Pet Care Facts & Tips

Did You Know … ? Check our great pet care facts and tips:

Pet Fur Trimming for Health!

The grooming of your pet’s fur is not solely for cosmetic reasons:

  • Regular trimming in between the pads of the paws reduces the chance of fungal growth and collection of debris. In addition, your pet will get better traction and won’t slip on your tile floors!
  • Neatly trimmed “private areas” stay cleaner, and therefore much healthier. A neatly trimmed anal area is less likely to have feces sticking to it. This can cause terrible irritation and irritability. 
  • Keeping the area surrounding the eyes neatly trimmed keeps that area cleaner and less likely to lead to infection. It also keeps the fur from going into the eyes, which can be very uncomfortable for your pet.

A Home Dental Program For Your Pet

Brushing Your Pet’s Teeth

Step 1: Introduce a brushing program to pets gradually. Avoid restraining your pet and keep brushing sessions short. A cat or small dog can be held in your lap. Praise and reassure your pet throughout the process.

Step 2: At first, dip one of your fingers into the toothpaste and rub it gently over your pet’s gums and teeth.

Make the initial sessions short and positive (approx. 2-3 minutes). Important: Please do not use toothpaste for humans, as it will upset your pet’s stomach. Use pet toothpaste only.

Step 3: Gradually introduce gauze over the finger and gently scrub the teeth in a circular motion.

Step 4: Finally, introduce a soft toothbrush designed specifically for pets. We carry both toothbrushes and toothpaste for pets.

Fleas and Ticks

If your dog or cat is constantly scratching, he or she may have fleas. If your pet only has a few, it may be very difficult to spot them. A pet with many fleas will have black and white specks on the skin. These specks are actually flea “dirt.” When exposed by parting the hair, a flea may scurry away very quickly. Fleas not only make some pets very uncomfortable, they feed on their blood. This can result in a lethargic pet. Many pets are allergic to fleas and will chew parts of themselves to the point of hair loss and blood, known as “hot spots.”

Ticks are usually stationary while they feed on your pet’s blood. They feed until gorged and then drop off to lay eggs. It is best to try to eliminate a tick problem as soon as detected because they lay an enormous amount of eggs and will infest an area quite quickly. If your pet has ticks, the Fur Crazy staff will remove them to prevent the problem from getting worse.


We recommend a veterinary examination for pets that are infested with fleas or ticks, in order to ensure your pet’s general health has not been compromised.

There are some non-toxic methods of fighting fleas and ticks. A flea comb is a very good way of removing fleas. It requires a little patience. Comb your pet after every walk, before reentering your house. Some people find diatomaceous earth effective as a “flea powder,” and Fur Crazy keeps it in stock. We also carry Nobugz for Dogs, an all-natural, spray-on insect repellent specially formulated for dogs; Ark Naturals’ Flea Flicker! Tick Kicker! — a natural, botanical alternative to chemical pesticides in controlling fleas and ticks; and Flea Flicker by Aromadog, a natural treatment to repel fleas that contains an aromatic blend of key essential oils.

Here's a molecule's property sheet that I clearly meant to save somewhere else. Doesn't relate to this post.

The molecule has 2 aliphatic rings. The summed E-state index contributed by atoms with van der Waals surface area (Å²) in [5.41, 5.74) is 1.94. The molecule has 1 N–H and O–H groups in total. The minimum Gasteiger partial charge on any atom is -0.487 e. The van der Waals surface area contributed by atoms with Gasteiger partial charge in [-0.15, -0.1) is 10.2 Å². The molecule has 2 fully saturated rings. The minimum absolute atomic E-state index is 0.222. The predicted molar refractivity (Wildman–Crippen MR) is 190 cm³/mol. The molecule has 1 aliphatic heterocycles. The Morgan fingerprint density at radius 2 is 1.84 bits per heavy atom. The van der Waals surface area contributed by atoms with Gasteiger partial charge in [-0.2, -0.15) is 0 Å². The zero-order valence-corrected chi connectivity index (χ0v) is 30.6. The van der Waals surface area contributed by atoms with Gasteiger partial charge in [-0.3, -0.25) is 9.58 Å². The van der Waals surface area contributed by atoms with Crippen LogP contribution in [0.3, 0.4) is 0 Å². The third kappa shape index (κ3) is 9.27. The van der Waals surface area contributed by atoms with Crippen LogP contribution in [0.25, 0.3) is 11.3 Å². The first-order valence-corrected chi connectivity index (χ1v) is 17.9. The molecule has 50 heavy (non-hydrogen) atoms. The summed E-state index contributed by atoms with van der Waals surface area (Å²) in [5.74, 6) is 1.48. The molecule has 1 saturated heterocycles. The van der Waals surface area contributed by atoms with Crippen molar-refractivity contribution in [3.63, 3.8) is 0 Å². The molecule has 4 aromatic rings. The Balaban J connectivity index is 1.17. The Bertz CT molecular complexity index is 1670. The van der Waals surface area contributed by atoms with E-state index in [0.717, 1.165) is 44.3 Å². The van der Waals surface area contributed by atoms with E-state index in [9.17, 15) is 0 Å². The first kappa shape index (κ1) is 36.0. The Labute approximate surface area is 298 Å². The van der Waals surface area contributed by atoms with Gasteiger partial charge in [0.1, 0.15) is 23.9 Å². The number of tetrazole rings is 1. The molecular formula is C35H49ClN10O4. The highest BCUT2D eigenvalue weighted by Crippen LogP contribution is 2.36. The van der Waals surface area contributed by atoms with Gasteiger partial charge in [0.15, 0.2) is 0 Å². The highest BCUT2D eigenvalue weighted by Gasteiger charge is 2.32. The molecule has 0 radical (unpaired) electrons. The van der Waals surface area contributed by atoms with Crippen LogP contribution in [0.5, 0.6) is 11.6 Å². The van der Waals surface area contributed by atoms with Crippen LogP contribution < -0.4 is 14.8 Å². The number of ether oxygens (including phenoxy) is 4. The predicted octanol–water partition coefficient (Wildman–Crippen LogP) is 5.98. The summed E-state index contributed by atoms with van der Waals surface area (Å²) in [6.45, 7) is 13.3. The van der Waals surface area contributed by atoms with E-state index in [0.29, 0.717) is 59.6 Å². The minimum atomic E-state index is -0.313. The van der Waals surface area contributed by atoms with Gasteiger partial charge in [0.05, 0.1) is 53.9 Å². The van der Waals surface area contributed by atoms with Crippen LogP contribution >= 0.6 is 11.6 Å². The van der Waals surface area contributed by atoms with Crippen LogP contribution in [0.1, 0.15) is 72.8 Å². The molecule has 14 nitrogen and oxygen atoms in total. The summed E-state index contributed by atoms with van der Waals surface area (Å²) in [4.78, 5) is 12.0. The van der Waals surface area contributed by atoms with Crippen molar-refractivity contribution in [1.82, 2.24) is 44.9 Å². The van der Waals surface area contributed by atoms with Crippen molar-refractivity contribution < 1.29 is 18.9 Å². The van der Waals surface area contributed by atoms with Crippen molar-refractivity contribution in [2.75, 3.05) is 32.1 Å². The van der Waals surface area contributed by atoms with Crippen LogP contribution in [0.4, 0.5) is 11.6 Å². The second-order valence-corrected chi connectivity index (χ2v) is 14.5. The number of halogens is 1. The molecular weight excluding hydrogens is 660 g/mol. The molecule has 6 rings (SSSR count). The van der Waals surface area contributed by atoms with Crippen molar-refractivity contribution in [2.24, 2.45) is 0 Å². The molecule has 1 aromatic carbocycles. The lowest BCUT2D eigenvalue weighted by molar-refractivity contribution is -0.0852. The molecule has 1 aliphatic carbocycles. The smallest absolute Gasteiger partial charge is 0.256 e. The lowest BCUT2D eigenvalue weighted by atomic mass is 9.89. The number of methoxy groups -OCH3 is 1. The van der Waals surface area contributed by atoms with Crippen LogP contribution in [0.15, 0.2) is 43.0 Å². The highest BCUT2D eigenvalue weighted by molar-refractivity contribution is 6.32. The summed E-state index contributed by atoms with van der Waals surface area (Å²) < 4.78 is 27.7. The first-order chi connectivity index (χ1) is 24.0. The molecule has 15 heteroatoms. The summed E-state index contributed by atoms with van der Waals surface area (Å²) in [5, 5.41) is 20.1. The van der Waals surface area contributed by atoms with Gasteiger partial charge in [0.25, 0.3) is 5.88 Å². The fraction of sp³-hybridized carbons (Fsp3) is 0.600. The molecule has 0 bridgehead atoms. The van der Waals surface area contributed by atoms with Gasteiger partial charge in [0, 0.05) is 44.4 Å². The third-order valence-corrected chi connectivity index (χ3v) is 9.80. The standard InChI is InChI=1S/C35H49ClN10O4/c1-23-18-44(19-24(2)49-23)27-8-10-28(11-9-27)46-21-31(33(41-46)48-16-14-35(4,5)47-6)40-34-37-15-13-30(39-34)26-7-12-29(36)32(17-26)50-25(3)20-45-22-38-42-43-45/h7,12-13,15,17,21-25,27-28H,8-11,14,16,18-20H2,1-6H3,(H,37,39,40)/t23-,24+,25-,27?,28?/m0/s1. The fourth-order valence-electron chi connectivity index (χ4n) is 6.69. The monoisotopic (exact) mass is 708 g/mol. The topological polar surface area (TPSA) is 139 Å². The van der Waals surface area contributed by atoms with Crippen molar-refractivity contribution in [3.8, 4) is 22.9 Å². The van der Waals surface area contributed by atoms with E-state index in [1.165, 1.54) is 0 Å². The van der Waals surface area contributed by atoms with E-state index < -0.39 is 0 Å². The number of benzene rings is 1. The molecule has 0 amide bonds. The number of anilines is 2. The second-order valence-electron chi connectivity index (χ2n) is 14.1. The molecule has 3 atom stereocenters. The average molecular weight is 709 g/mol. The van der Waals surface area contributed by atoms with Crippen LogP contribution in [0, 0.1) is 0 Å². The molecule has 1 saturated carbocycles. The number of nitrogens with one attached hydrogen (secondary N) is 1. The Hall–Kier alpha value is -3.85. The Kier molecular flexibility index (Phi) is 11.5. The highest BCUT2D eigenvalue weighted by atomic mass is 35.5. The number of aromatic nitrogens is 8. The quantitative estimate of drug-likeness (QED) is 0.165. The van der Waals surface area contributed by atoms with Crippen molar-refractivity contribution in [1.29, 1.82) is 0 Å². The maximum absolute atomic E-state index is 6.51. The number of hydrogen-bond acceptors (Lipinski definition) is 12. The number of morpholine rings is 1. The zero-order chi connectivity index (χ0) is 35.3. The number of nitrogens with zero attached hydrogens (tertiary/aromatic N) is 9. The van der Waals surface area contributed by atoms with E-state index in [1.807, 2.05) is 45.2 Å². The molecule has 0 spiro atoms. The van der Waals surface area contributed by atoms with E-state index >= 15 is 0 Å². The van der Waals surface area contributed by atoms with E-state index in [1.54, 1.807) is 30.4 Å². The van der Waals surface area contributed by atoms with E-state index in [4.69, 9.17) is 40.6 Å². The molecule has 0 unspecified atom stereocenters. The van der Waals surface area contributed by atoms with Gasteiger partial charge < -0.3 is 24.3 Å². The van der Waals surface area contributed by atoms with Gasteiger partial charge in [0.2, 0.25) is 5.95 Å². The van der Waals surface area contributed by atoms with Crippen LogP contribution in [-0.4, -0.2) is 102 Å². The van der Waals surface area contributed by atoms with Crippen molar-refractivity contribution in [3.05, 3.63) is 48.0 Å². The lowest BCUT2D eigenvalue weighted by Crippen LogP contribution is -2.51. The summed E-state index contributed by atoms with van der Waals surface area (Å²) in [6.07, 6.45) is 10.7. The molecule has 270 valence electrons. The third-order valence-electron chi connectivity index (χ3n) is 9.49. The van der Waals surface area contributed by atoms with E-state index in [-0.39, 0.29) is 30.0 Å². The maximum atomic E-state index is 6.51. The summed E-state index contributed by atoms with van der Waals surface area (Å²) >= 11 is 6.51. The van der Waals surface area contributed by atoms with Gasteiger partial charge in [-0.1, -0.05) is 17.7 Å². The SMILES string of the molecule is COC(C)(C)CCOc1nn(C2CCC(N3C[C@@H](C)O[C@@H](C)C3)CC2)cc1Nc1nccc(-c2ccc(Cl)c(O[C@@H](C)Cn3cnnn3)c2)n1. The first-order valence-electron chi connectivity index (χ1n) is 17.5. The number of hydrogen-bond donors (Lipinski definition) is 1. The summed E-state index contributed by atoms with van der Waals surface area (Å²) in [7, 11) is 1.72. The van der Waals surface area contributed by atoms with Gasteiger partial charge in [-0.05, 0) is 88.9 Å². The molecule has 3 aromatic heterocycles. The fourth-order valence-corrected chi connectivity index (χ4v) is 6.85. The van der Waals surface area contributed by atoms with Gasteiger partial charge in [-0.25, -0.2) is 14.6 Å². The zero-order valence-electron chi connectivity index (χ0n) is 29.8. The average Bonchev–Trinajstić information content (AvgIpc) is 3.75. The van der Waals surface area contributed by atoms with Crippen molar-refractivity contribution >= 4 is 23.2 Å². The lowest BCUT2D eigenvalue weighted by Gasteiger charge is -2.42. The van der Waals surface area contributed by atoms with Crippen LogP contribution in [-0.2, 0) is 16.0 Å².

Cane Toads Can Kill Your Pet!

The cane toad (Rhinella marina), also called the ”Bufo toad” or marine toad, can grow to 7 inches or more and weigh more than 3 lbs. The animal’s call sounds like a tractor in the distance. This South American invader resemble Jabba the Hutt of Star Wars, with swollen glands behind each eye that contain a milky white toxin the toad secretes when threatened.

Dogs who get too curious about these frequent lawn visitors in South Florida can suffer the consequences if they touch the toads with their tongues. The first sign of a problem is the dog starts foaming at the mouth. At this point you need to be quick and flush out the dog’s mouth with a hose if possible — crosswise, and not down the throat. If the dog seems fine and has no problems afterward you should be OK. If you see anything out of the ordinary, you need to call your vet and get your pet over there immediately. If you are not sure, please call!

These toads can also be small and still cause the same problems. If it looks like a toad, always assume it is a poisonous one — don’t take chances!

Always supervise your pet out in the yard, especially at dawn or dusk when the toads are more prevalent. Again, it is always better to be safe than sorry – check your yard before letting your pet out and always watch it.

Heatstroke Can Be Deadly!

Heatstroke occurs when your pet’s body temperature gets too high. If you leave a pet in a parked car, even with open windows, temperatures in the car can climb to lethal temperatures within minutes, especially in South Florida! Do not leave or tie a pet outside without shade on a hot day and do not exercise the animal when it is too hot.

Know the signs: Dogs dissipate heat by panting, but in some extreme weather conditions that’s not enough to adequately lower their temperature. Any of the following signs may indicate that your pet is overheated: excessive panting and drooling, vomiting and/or diarrhea, an elevated heart rate, lethargy, odd behavior, seizures or very red gums. Remember: Since dogs do not have sweat glands, they are more vulnerable to heatstroke.

Be aware that some breeds are especially vulnerable to the effects of heat (short-nosed breeds such as bulldogs or boxers, for example). Also, the smaller the dog, the faster it can overheat. This is especially true for black dogs – they absorb more heat. White dogs are also prone to sunburn. Small dogs should never be left alone in cars or placed in hot cars before cooling off the car. Also you must be careful on hot pavement: since dogs are lower to the ground, they can overheat very quickly.